First of all, the fact that I am only blogging about last months event, a mere two hours from the start of this months event, is definite grounds for an apology! Better late than never they say?
The first Thursday in December. Four confident looking presenters got themselves geared up. No walk in the park this. Each presenter had only 6 minutes to get their message across. Each slide had to be no longer than 20 seconds. What I didn’t know, until that evening, was that each slide had to automatically be set to transition after 20 seconds. No pressure!
First up was Sheetal Gordhan. Scrum is not for the faint hearted was her topic!
I’m looking at my notes now, and I see the Ken Schwaber quote: “Scrum is hard”. And right next to that I have Sheetal paraphase: “This kak is hard”. I like Sheetal’s version 🙂 I remember us all having a good chuckle, leaned back in our seats and took in a nice big gulp on our drinks. Our evening was set, we were here to have some fun!
Sheetal’s presentation reminded us that only a small percentage of teams are actually successful in Scrum. It’s really not easy and we need to prepare ourselves when we embark on this journey. Even though there are 1,000’s of articles online, it’s still not enough to prepare us for what lies ahead.
I can honestly say that I, in 6 minutes, had learned more about what a newbie organisation to Scrum should expect than I have in any course attended or article read.
My favourite slide of Sheetal’s. Hmmm, this is a tough one, there are so many. I liked the Google statistics of how many results one can expect when searching for Scrum information. But one that really stood out for me was the All Blacks doing the haka. Titled ‘Scrum Rituals’.( Remember, this event was in early December, only a few weeks after the All Blacks were crowned World Champs!). What are your development teams rituals? The usual stand-up and retrospective, or do you have something unique?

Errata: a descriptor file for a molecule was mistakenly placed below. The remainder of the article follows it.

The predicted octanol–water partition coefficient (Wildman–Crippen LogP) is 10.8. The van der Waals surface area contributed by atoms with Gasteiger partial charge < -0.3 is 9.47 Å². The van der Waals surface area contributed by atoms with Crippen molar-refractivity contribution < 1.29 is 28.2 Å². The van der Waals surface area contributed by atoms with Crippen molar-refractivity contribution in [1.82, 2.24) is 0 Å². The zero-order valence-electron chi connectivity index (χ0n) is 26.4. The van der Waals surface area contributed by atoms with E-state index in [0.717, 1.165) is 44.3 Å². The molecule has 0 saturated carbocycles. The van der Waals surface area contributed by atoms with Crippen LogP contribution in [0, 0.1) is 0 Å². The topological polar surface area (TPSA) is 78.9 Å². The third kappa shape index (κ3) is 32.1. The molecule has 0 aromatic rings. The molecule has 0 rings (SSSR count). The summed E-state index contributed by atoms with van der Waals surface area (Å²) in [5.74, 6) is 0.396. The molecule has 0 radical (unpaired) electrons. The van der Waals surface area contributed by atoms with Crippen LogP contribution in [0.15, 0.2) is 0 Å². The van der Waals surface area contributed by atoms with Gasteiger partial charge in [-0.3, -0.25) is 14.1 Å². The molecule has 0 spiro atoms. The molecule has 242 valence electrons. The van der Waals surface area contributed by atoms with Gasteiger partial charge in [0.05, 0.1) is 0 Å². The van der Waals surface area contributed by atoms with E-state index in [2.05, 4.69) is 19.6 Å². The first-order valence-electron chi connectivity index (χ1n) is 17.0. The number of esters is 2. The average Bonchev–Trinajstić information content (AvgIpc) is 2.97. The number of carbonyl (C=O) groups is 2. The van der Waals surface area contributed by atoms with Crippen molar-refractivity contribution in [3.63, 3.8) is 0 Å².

Next up was Meloné van Heerden, with her presentation entitled, What makes a great leader. Meloné had recently attended a course on this subject, and used the opportunity to apply her learning’s into the software development, in particular, Scrum, environment. One could see that the learning’s had a big impact of her, as her talk was passionate and energetic.
The subject of an ‘authentic leader’. What is an authentic leader? Or rather, what makes a leader authentic? Mel took us through the 6 step of process of discovering the authentic ‘you’. A necessary self-awareness process. A look at intrinsic and extrinsic motivators.
My favourite slide of Meloné’s. I personally liked the way in which she modelled the need to effectively set a leadership example, with well-known figures. Nelson Mandela and Barrack Obama featured, with Obama’s family an example of how important it is to build a support network. But my favourite would have to be a slide which represented who we sometimes don’t change. Any guess who features? Have a look at the photo below.
Next up, the good man David Campey. David had an interesting approach. Each of his slides represented a photo he had taken of his agile working environment. We got to meet his team. His manager. His Product Owner.
It told a story of a project. Starting from a photo of his Product Owner, looking very visionary in a room with blue-sky type walls, through to photo’s of his team hard at planning, and ending with his team out on a boat trip 🙂
I’ve always found it fascinating to see how other organisations work. How they approach their Scrum repertoire. Especially local companies.
David’s presentation was recorded, so please have a look for yourself. I’ve already sent this out to my development teams. Motivational stuff!
And finally, Karen Greaves, who needed little introduction off course! Her talk was titled: “Agile Management: How to create a culture to help your team succeed.” It was awesome! Need I say more. Who thought a talk about management could be fun 🙂
Thank you to everyone that attended. And a big thank you to our four brave presenters. You were all superstars!